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Specialty-Hospital Referral Ban Dropped From Farm Bill Specialty-Hospital Referral Ban Dropped From Farm Bill

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Specialty-Hospital Referral Ban Dropped From Farm Bill

Senators negotiating the farm bill have withdrawn a suggestion that the conference report include a ban on physicians’ referrals to their own specialty hospitals, bowing to House lawmakers’ objections. The ban, as an offset, is scored as raising $2.4 billion over 10 years and is supported by Finance Chairman Max Baucus, ranking member Charles Grassley, and Senate Republican Conference Chairman Lamar Alexander of Tennessee. Last Friday, Senate Minority Whip Kyl and House Energy and Commerce ranking member Joe Barton sent a letter to farm bill conferees protesting the self-referral ban as part of the farm bill. Kyl and Barton are also asking CBO to explain its scoring of the provision, noting that it has changed its assessment several times over the last few months and has assigned “minimal savings” to the provision in the past. The letter has signatures from three other senators and 23 representatives. The American Medical Association also put out a statement Thursday protesting the ban. Opponents say the provision would limit patient choice, while supporters say it presents a conflict of interest for physicians.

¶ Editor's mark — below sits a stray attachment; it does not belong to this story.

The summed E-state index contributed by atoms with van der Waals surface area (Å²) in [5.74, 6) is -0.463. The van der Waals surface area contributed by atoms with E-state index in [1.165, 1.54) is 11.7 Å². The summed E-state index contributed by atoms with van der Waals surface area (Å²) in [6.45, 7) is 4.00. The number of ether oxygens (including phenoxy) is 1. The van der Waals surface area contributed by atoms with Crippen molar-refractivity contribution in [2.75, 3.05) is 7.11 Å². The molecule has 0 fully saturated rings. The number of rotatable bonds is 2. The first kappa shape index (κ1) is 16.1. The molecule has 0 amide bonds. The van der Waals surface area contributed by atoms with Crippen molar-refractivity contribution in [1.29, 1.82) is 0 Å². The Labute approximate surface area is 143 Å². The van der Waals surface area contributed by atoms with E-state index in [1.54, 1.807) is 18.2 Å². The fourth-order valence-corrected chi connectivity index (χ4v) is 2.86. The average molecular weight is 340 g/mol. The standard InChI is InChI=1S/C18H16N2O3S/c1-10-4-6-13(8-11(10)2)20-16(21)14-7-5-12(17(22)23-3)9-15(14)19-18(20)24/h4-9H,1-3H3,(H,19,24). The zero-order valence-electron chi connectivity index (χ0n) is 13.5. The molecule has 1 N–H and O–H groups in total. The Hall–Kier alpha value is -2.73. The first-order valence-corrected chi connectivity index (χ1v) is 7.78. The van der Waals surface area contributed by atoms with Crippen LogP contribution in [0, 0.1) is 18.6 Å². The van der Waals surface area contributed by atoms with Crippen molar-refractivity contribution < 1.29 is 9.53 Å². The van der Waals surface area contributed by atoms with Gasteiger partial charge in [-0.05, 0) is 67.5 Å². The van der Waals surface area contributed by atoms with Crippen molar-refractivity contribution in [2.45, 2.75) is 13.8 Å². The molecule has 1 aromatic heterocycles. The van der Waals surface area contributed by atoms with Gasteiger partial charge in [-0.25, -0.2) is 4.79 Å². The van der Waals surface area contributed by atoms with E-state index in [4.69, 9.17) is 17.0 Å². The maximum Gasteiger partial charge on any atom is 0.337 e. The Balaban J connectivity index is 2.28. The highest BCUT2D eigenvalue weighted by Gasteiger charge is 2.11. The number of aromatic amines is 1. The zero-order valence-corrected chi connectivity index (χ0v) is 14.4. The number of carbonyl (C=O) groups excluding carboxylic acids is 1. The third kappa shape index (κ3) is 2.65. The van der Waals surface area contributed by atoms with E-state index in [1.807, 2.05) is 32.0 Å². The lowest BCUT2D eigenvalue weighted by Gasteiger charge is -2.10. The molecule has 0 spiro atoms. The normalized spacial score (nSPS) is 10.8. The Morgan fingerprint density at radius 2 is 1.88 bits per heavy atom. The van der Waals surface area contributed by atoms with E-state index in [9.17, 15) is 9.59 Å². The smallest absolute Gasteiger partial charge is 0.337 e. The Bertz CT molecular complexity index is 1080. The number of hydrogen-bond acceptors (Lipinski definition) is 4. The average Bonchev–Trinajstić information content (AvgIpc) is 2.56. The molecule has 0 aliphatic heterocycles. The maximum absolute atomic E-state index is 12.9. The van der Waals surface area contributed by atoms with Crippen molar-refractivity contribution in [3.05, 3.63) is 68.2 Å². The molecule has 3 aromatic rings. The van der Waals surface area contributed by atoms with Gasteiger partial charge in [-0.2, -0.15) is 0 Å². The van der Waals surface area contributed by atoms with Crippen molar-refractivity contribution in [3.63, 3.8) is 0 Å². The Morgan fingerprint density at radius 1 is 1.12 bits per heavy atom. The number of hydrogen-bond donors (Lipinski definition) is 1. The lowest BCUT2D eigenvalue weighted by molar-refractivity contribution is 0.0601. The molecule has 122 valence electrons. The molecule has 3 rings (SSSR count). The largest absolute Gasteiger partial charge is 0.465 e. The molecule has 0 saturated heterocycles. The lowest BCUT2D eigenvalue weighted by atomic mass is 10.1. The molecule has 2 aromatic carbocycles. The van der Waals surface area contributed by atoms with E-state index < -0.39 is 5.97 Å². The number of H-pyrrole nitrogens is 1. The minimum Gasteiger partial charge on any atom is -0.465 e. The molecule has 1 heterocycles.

The outcry from Kyl, Barton and the AMA may have been unnecessary, according to aides familiar with the talks. Baucus raised the idea of including the specialty-hospitals provision last week, but he backed off when House lawmakers said they wanted the provision to remain a part of a mental health parity bill that passed that chamber last month. The provision also has tax language in it, which raises jurisdictional problems in the Ways and Means Committee, where all tax bills must originate. “We’re onto other bills,” said Federation of American Hospitals President Chip Kahn, who, along with the American Hospital Association and the Coalition of Full Service Community Hospitals, supports the self-referral ban.

 

In addition to the mental health parity bill, supporters are eyeing a Medicare bill expected on the Senate floor in mid-May and other “must-pass” legislation such as the Iraq supplemental spending bill. Supporters may have difficulty getting the language enacted this year, however. The administration opposes it, and the Kyl-Barton letter is being viewed as a warning to all lawmakers looking for offsets on any bill that they cannot simply slip the language in without notice.

This article appears in the April 26, 2008 edition of National Journal Daily PM Update.

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